Shaham takes a bow

Shaham takes a bow
Lan Shui conducting the orchestra, which has also performed to critical acclaim in cities abroad.

Singapore Symphony Orchestra, Shui Lan (conductor), Gil Shaham (violin)

Esplanade Concert Hall

Last Saturday

Just four days into 2014, the Singapore Symphony Orchestra opened its series of concerts marking the 150th birth anniversary of Richard Strauss, in a programme spanning late 19th century to 2013 that would be challenging for any orchestra returning from December break.

Alban Berg's Lyric Suite is a six movement work for string quartet, secretly dedicated to the wife of a successful industrialist, and Berg orchestrated three of the movements for string orchestra. Written in his teacher Arnold Shoenberg's 12-tone technique, the three movements give no quarters to weaknesses in string technique or interpretation.

Conductor Shui Lan had prepared well, and the strings were well up to the challenge. Between the lyrical and emotionally charged outer movements was a restless scherzo, employing a range of string effects evoking the impression of myriad swarms of flying insects which provided welcome contrast. The violins shone with well-prepared phrasing and characterisation. In contrast, the violas sounded bland and half-hearted in interpretation.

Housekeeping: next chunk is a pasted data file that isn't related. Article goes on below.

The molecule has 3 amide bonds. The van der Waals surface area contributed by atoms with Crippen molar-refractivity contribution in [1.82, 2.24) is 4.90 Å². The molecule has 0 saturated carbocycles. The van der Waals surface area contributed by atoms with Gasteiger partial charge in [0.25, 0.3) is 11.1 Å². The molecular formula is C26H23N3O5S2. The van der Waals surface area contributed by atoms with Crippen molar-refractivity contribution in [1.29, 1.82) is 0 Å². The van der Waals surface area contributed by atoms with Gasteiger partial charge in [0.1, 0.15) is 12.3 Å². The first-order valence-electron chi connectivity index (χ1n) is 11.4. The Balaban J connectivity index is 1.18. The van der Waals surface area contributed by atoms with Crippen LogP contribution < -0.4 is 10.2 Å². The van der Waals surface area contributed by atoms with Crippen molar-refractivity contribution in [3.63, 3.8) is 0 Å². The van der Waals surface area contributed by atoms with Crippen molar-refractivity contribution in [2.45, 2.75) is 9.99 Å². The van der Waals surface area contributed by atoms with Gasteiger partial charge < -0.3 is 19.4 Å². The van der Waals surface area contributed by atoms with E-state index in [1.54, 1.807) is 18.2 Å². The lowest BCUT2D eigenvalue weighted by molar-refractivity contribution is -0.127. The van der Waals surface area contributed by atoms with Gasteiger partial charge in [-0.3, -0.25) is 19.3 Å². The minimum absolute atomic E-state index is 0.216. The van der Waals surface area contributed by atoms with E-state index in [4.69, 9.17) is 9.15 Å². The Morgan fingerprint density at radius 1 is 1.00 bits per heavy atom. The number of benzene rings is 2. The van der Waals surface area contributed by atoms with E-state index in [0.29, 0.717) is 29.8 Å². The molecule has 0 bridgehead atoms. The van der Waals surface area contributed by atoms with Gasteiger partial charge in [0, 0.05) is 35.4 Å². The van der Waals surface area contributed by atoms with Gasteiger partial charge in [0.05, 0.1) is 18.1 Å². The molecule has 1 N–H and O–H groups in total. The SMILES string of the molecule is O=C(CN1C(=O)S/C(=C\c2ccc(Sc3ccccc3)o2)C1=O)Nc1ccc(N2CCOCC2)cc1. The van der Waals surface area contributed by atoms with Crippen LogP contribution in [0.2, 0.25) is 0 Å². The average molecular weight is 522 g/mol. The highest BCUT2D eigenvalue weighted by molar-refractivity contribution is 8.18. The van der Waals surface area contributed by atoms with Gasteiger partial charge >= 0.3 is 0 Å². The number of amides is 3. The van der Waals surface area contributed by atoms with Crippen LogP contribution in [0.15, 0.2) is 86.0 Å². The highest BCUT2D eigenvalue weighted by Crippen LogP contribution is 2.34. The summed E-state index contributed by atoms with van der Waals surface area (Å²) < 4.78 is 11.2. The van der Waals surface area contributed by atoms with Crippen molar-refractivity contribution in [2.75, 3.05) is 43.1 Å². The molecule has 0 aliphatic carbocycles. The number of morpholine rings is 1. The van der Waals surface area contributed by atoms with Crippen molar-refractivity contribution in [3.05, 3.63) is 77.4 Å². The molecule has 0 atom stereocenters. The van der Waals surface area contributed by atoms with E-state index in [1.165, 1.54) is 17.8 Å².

Bright Sheng's Concerto For Violin And Orchestra, Let Fly, was co-commissioned by the Detroit, London BBC and Singapore Symphony Orchestras, with Israeli-American violinist Gil Shaham performing all the premieres. The three main movements of the concerto are performed without breaks, and the mode of composition sees most of the orchestra largely alternating with, rather than accompanying, the soloist.

The solo lines are largely along Han Chinese and other Chinese folk lines, providing Shaham freedom to impress his style on Sheng's writing, especially in the cadenza between the second and third movements. The orchestral tuttis were a mixed bag though, sometimes sounding more at home in a gladiator movie than with Shaham.

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